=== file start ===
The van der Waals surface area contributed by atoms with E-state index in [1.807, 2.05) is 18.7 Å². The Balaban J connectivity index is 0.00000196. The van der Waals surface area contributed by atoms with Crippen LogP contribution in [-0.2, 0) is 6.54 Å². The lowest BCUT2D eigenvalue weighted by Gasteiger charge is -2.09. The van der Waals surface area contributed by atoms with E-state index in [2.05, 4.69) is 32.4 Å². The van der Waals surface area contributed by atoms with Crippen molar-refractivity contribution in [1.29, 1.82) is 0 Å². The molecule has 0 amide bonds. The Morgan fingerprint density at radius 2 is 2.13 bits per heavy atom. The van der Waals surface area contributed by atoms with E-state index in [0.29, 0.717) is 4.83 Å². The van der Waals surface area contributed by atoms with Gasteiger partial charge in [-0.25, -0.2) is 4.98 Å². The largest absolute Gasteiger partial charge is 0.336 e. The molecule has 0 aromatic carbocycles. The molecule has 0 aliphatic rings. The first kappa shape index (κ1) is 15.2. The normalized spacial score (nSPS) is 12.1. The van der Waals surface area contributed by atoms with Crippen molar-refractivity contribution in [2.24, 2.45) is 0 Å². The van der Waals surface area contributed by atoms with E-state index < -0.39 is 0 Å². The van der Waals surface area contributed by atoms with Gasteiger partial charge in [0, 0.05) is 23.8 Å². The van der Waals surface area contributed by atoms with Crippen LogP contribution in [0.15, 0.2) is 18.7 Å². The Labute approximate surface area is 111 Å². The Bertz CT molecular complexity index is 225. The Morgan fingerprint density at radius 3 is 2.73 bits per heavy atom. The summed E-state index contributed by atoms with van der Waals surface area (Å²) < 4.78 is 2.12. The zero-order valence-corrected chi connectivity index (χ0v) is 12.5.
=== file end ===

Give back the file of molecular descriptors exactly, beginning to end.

The van der Waals surface area contributed by atoms with E-state index in [1.807, 2.05) is 18.7 Å². The Balaban J connectivity index is 0.00000196. The van der Waals surface area contributed by atoms with Crippen LogP contribution in [-0.2, 0) is 6.54 Å². The lowest BCUT2D eigenvalue weighted by Gasteiger charge is -2.09. The van der Waals surface area contributed by atoms with E-state index in [2.05, 4.69) is 32.4 Å². The van der Waals surface area contributed by atoms with Crippen molar-refractivity contribution in [1.29, 1.82) is 0 Å². The molecule has 0 amide bonds. The Morgan fingerprint density at radius 2 is 2.13 bits per heavy atom. The van der Waals surface area contributed by atoms with E-state index in [0.29, 0.717) is 4.83 Å². The van der Waals surface area contributed by atoms with Gasteiger partial charge in [-0.25, -0.2) is 4.98 Å². The largest absolute Gasteiger partial charge is 0.336 e. The molecule has 0 aromatic carbocycles. The molecule has 0 aliphatic rings. The first kappa shape index (κ1) is 15.2. The normalized spacial score (nSPS) is 12.1. The van der Waals surface area contributed by atoms with Crippen molar-refractivity contribution in [2.24, 2.45) is 0 Å². The van der Waals surface area contributed by atoms with E-state index < -0.39 is 0 Å². The van der Waals surface area contributed by atoms with Gasteiger partial charge in [0, 0.05) is 23.8 Å². The van der Waals surface area contributed by atoms with Crippen LogP contribution in [0.15, 0.2) is 18.7 Å². The Labute approximate surface area is 111 Å². The Bertz CT molecular complexity index is 225. The Morgan fingerprint density at radius 3 is 2.73 bits per heavy atom. The summed E-state index contributed by atoms with van der Waals surface area (Å²) < 4.78 is 2.12. The zero-order valence-corrected chi connectivity index (χ0v) is 12.5.